A full recap of my trip can be found on my personal blog (link on side). There are pictures as well and more will be coming.
Off on a rather obscure part of the wooded
A Brief History
Fraught with protest from every side, Ken Ham and Answers in Genesis finally realized their dream in May of 2007. After choosing Kentucky because of its relatively close proximity to two-thirds of America's population, the museum took seven years -- and $25 million dollars of private money -- to build after the imaginations of Ken Ham and so many others were finally put in concrete form. As Ham told a local radio show host, he wanted "something using
cutting-edge technology, something as good as what the secular world could do, so Christians could have something first class and professional that helps people understand that science actually confirms the Bible's history." 
Numerous protests were held involving the museum over the course of its construction. The media especially was harsh leading up to the opening, practically ridiculing the museum in many of its articles. Whether the protests were on site, in the media, or by other mediums (such as the banner that was flown overhead on opening day reading, "Defcon says, 'Thou shalt not lie.'"), Ken Ham and AiG never ceased to fight on for what they believed in. Even amidst the ridicule and the sound of honking horns from approving motorists of the protests outside, the truth won the day. 
Did Ken Ham accomplish his dream? Did it live up to the hype? Was it worth a 10 hour drive to see it? It most certainly was.
Highlights of the Museum
The adventure for the museum goer starts right as soon as one walks in the door, with the long lines to sign in and buy tickets for certain events scheduled for the day. After that obstacle is hurdled, however, one embarks on an awe inspiring journey into another world, starting right after a green screen picture (see the two to the right. I'm in the back row/middle wearing the red Rebelution shirt).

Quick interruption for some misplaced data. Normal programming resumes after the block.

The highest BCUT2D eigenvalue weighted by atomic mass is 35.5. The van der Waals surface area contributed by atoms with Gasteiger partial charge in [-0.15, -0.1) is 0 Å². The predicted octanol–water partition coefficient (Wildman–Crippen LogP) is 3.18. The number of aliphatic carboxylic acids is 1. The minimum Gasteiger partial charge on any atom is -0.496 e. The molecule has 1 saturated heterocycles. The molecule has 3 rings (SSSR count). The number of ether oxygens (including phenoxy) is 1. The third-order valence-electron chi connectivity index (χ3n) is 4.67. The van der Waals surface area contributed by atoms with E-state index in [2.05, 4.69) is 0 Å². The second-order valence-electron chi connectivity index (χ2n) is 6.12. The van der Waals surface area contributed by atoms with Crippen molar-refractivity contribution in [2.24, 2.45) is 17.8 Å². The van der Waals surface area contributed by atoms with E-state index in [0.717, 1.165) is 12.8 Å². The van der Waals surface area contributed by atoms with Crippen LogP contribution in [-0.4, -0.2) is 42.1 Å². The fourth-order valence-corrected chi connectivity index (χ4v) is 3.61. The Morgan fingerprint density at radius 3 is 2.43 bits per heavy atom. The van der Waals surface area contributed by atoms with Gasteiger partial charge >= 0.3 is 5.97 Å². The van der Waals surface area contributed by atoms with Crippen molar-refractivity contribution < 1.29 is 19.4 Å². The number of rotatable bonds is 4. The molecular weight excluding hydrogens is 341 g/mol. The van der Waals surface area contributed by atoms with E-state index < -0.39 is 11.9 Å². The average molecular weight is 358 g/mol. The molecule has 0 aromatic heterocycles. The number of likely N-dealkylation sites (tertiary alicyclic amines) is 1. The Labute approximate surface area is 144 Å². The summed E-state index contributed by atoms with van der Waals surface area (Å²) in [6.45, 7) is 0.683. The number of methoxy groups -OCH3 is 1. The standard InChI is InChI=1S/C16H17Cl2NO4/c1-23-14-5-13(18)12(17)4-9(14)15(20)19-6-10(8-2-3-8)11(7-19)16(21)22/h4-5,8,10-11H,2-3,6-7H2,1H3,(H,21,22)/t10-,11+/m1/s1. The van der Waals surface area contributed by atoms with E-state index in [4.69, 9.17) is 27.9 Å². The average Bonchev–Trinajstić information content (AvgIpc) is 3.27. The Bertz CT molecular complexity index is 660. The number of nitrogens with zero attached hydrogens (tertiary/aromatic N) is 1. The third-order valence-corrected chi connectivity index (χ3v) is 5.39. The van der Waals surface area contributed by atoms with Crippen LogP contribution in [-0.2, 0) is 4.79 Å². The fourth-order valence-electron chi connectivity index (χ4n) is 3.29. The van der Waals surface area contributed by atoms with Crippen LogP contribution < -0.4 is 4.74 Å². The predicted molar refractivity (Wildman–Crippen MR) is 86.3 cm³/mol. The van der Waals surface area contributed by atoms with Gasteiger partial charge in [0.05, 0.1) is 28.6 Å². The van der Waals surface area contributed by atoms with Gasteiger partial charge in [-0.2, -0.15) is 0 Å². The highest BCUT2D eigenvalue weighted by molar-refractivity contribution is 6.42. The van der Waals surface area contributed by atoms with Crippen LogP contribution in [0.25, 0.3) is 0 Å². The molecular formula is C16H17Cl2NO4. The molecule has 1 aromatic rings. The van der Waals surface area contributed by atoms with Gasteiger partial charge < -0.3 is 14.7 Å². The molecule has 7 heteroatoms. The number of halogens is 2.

This new world contains many different things to see and do whether it be the recline-and-watch Stargazers Planetarium, the special effects theater (complete with water squirting devices in the seat backs in front of you), or outside in the botannical gardens and petting zoo surrounded by waterfalls, exotic plants, and rope bridges. Once one does all this -- gathers loads of information from shows, displays of fossils, and other treasures; takes a leisurely stroll through the gardens; and/or takes a break with a snack by the lake -- one can just about think he has done all he can do.
Oh, but that's not the half of it! There is still hours of exhibits to go through. That's the best part!
The pièce de résistance of the museum's exhibits, is the Walk Through Biblical History. Knowledge seekers are taken on a journey through the Seven C's of History: Creation, Corruption, Catastrophe, Confusion, Christ, Cross, and Consummation. Tourists are first introduced to the two points of view: creation and evolution. Then important questions are raised in sections about human suffering and corruption, pictures crossing the line to graphic at times. The museum goer is then taken through section after section of Biblical history and ultimately how it answers those questions that we as human beings have: "Where did I come from?" "Is there meaning to it all?" "Where did suffering come from?" "How can it be fixed?" Patrons get a view of the Garden of Eden, a life-sized replica of a portion of Noah's ark, and many other things along the way (including a rather creepy animatronic Methuselah that talks).